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Return to Table of Contents January 2007 Return to Table of Contents
Pan's Labyrinth
Allen Daviau, ASC
Page 2
Page 3
Page 4
Apocalypto
Little Children
DVD Playback
Production Slate
Post Focus
Short Takes
ASC Close-Up

Allen Davaiu, ASC one of cinematography’s most ethusiastic and accomplished ambassadors, reflects on his career after earning the Lifetime Achievement Award.




“I remember the first time I ever heard about the American Society of Cinematographers,” Allen Daviau, ASC said recently, addressing peers and friends at the Society’s Hollywood headquarters. He recalled a childhood of ardent moviegoing, during which he at one point noted the initials “ASC” after a particular cinematographer’s screen credit. At his mother’s suggestion, he did some detective work and called the Motion Picture Academy, which referred him to the ASC. He found a few answers that day, but his interest in cinematography was just beginning..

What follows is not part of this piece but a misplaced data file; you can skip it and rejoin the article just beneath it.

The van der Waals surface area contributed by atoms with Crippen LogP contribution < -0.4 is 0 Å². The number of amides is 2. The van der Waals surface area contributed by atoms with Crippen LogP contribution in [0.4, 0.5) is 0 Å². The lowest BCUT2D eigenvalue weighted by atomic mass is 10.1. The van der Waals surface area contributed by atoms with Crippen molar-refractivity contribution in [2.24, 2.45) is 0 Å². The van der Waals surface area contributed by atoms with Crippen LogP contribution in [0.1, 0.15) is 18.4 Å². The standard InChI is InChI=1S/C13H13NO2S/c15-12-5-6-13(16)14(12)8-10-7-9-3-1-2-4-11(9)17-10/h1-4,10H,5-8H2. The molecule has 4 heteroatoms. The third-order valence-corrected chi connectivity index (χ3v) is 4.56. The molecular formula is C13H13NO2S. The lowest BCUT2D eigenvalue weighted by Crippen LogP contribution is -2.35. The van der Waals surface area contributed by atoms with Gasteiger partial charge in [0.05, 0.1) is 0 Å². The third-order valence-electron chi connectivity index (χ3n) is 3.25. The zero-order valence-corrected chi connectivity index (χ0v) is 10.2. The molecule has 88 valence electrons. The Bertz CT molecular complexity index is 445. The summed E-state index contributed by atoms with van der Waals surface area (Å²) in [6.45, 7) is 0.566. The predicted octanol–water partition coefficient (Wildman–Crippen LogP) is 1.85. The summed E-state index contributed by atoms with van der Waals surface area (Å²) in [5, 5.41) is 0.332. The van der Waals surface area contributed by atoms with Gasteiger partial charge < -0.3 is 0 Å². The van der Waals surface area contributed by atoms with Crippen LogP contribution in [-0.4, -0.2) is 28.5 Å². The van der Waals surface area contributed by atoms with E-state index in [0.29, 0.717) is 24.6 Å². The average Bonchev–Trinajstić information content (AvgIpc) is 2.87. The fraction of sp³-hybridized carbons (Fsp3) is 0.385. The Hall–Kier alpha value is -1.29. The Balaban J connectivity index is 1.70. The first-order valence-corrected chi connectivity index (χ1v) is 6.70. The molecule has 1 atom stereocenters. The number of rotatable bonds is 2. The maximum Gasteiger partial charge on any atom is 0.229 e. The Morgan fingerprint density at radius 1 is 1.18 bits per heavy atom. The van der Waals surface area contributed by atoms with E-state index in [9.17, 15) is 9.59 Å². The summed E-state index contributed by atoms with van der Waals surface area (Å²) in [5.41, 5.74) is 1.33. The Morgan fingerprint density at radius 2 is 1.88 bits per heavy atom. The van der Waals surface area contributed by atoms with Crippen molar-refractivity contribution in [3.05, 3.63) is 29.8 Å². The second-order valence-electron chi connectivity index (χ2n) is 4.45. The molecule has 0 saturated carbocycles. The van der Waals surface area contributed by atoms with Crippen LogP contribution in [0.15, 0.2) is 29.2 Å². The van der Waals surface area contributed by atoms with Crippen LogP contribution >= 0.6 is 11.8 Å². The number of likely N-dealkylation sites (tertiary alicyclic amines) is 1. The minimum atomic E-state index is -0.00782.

In the five decades since, Daviau has built an inspiring career, photographing such features as E.T. the Extra-Terrestrial, Twilight Zone: The Movie, The Falcon and the Snowman, The Color Purple, Empire of the Sun, Avalon, Bugsy, Fearless and Van Helsing. Among other honors, Daviau has earned five Academy Award nominations and two ASC Awards. In recognition of his expertise in establishing period and mood, he has also been honored with the Art Directors Guild’s Distinguished Career Award.  Next month, the cinematographer will receive the ASC Lifetime Achievement Award. “I’m certain that some of Allen’s most important work is still ahead of him, but he has already made an indelible impression on the art of filmmaking,” says ASC President Daryn Okada. “His determination to pursue a seemingly impossible dream is a source of inspiration for filmmakers everywhere in the world.”  Born in New Orleans, Daviau was raised in the Los Angeles area. “Seeing color television for the first time at age 12 started my fascination with the technology of light and photography,” Daviau recently told an interviewer, noting that he was later employed at camera stores and film labs, where he gained experience and information. “These studies were enriched by meeting a remarkable guy named Bob Epstein, who was attending the University of Southern California Cinema Department during the late Fifties and early Sixties. He introduced us to De Sica, Fellini, Bergman, Bresson, Ozu and Kurosawa, and I soon realized what a phenomenal international art form this marvelous technology could deliver.  “At about the same time, I was gate-crashing the set of One-Eyed Jacks, which Marlon Brando was directing and Charles B. Lang [ASC] was shooting. Lang was lighting this enormous interior, shooting VistaVision on what was probably 50-ASA color negative. He seemed to be everywhere at once, fine-tuning the frame with the operator, adjusting the positions of the background players, tweaking the light from dozens of Babies. As he led a beautiful actress to her mark and subtly adjusted the shadow on her forehead, I thought to myself, ‘This man has the very best job in the history of the world.’” Daviau was hooked.  After graduating from high school in 1960, Daviau bought a 16mm Beaulieu R16E camera and three Angenieux prime lenses. He started shooting student projects, a music series for local station KHJ-TV, and proto-music videos for acts such as The Who, The Animals and Jimi Hendrix. He also worked as a still photographer on the TV series The Monkees. “Sometimes things get done because you’re too dumb to know they can’t be done,” he later told American Cinematographer, describing how his unusual images gained him work shooting national commercials. “Commercials are the mainstay of keeping busy. You always have good equipment and crews, plenty of location work, lots of real interiors as well as studio sets, and an ever-changing variety of subject matter.”  In 1967, Daviau was introduced to young filmmaker Steven Spielberg, with whom he collaborated on the short film Amblin’. “Steven had seen some of my 16mm work,” he recalls. “He and I shared a great love of movies and tried to show that in this little film.” Spielberg later told AC: “I wanted to break into the film business, and my 8mm and 16mm films weren’t doing the trick. When I was about 18, I’d worked with Allen on a short film that was never finished called Slipstream; it was shot by Serge Haignere, but Allen operated the B camera, and Allen and I became good friends. Amblin’ was a pretty big break for both of us. I don’t know how crazy we are today about our individual work in that film, but I always think of Allen as a terrifically versatile cinematographer.”  Like many of his peers at the time, Daviau was not allowed entrance into the camera guild for many years and had to seek credits on non-union productions. As he explained to one interviewer, “After Amblin’, Steven tried to bring me along with him, and Universal even tried to sign me some sort of deal, but the union said, ‘Forget it.’ Back then, the union was nepotistic, and if you didn’t have a close personal contact [in the guild], you just did not get in. It took Andy Davis, me, and a handful of other cinematographers, including [later ASC members] Caleb Deschanel and Tak Fujimoto, a decade to gain entrance into the International Photographers Guild, and we finally had to file suit to do it. But before that, I shot thousands of commercials, as well as documentaries, industrials and educationals — anything to keep myself working and expanding my knowledge of film. It was very difficult.”  This era included serving as a creator of psychedelic special-effects lighting on Roger Corman’s The Trip, and photographing the comedy Mooch Goes to Hollywood, the Oscar-nominated environment documentary Say Goodbye and the absurdist feature Everything You Know Is Wrong. After finally earning his IATSE designation, Daviau landed his first union job on the telefilm The Boy Who Drank Too Much. “[Director] Jerry Freedman gave me my first break on that project. It was filmed on a 19-day schedule and I tried for as much of a theatrical quality as possible. I think any cinematographer should try to do that if he’s lucky enough to work with production people who will let him go after as dramatic a look as possible. When time and money are limited, it’s best to concentrate your best efforts on the scenes that will do the most good and do the rest more simply.”  Daviau used the same approach on his next two telefilms, The Streets of L.A. and Rage! Soon his tactics paid off in a big way. Shortly after shooting the feature Harry Tracy, Desperado, directed by Billy Graham, he received a momentous phone call. “Someone from Spielberg’s office called my agent to get another cameraman’s reel, and my agent asked them to look at my work as well,” recalls Daviau. “[Producer] Kathleen Kennedy said, ‘Sure, we’d love to.’ Well, I was doing a lawnmower commercial in Arizona at the time, and my agent immediately called me up to see what I could show Steven. Harry Tracy was still in post, so I decided to send him The Boy Who Drank Too Much; it had a lot of mood, and it’s about kids, so I knew Steven would watch it!” But at the time, no print or tape of the film was available in Los Angeles, so an air print was sprung from the CBS vault, mounted on reels and delivered to the director. That night, “I did something I rarely do,” Spielberg later told AC. “I didn’t think twice; I picked up the phone and asked Allen if he would photograph my next feature.’” Daviau recalls, “Steven said, ‘I’m on reel three and this is exactly how I want my next movie to look.’ The next day I read the script for E.T. I had no idea how it was going to be done, but it was the greatest opportunity anyone could ever wish for.”  Seen through the eyes of a shy young boy, E.T. (see ACApril ’83) details the youth’s befriending of a wayward alien stranded on Earth. This character-inspired perspective proved to be an overriding creative inspiration, with Daviau’s camera usually mounted low on a dolly. When the boy looks up at his older brother or mother, the camera also sees the upper walls and ceilings. Other shots represent E.T.’s perspective, an eye level that was not quite 3' off the floor.